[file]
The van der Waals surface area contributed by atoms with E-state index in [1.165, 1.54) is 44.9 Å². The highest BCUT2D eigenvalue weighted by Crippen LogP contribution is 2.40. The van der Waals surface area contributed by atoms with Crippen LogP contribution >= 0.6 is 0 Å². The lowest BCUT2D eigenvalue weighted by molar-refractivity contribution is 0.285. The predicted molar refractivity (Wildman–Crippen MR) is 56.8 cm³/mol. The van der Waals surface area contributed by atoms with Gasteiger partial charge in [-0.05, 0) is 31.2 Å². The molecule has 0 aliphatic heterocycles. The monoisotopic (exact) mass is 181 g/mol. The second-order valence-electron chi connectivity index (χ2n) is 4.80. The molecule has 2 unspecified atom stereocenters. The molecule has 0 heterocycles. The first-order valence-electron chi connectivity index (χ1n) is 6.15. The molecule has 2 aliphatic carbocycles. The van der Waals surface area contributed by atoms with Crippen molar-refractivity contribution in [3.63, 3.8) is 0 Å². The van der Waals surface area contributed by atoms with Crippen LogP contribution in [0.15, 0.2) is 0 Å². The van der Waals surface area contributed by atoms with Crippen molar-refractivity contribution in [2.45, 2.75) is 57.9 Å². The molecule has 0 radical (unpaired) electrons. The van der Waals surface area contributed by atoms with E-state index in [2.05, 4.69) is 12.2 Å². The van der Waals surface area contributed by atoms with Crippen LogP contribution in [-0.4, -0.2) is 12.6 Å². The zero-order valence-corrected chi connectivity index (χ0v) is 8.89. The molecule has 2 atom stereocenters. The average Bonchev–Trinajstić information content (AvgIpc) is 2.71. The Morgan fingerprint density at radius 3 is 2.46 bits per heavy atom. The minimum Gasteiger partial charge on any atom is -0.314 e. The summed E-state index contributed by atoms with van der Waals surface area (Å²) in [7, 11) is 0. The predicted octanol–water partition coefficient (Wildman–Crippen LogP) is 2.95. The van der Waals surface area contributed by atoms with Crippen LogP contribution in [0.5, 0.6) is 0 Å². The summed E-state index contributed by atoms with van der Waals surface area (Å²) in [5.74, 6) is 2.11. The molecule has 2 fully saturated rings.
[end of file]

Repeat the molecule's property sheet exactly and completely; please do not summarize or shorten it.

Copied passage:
The van der Waals surface area contributed by atoms with E-state index in [1.165, 1.54) is 44.9 Å². The highest BCUT2D eigenvalue weighted by Crippen LogP contribution is 2.40. The van der Waals surface area contributed by atoms with Crippen LogP contribution >= 0.6 is 0 Å². The lowest BCUT2D eigenvalue weighted by molar-refractivity contribution is 0.285. The predicted molar refractivity (Wildman–Crippen MR) is 56.8 cm³/mol. The van der Waals surface area contributed by atoms with Gasteiger partial charge in [-0.05, 0) is 31.2 Å². The molecule has 0 aliphatic heterocycles. The monoisotopic (exact) mass is 181 g/mol. The second-order valence-electron chi connectivity index (χ2n) is 4.80. The molecule has 2 unspecified atom stereocenters. The molecule has 0 heterocycles. The first-order valence-electron chi connectivity index (χ1n) is 6.15. The molecule has 2 aliphatic carbocycles. The van der Waals surface area contributed by atoms with Crippen molar-refractivity contribution in [3.63, 3.8) is 0 Å². The van der Waals surface area contributed by atoms with Crippen LogP contribution in [0.15, 0.2) is 0 Å². The van der Waals surface area contributed by atoms with Crippen molar-refractivity contribution in [2.45, 2.75) is 57.9 Å². The molecule has 0 radical (unpaired) electrons. The van der Waals surface area contributed by atoms with E-state index in [2.05, 4.69) is 12.2 Å². The van der Waals surface area contributed by atoms with Crippen LogP contribution in [-0.4, -0.2) is 12.6 Å². The zero-order valence-corrected chi connectivity index (χ0v) is 8.89. The molecule has 2 atom stereocenters. The average Bonchev–Trinajstić information content (AvgIpc) is 2.71. The Morgan fingerprint density at radius 3 is 2.46 bits per heavy atom. The minimum Gasteiger partial charge on any atom is -0.314 e. The summed E-state index contributed by atoms with van der Waals surface area (Å²) in [7, 11) is 0. The predicted octanol–water partition coefficient (Wildman–Crippen LogP) is 2.95. The van der Waals surface area contributed by atoms with Crippen LogP contribution in [0.5, 0.6) is 0 Å². The summed E-state index contributed by atoms with van der Waals surface area (Å²) in [5.74, 6) is 2.11. The molecule has 2 fully saturated rings.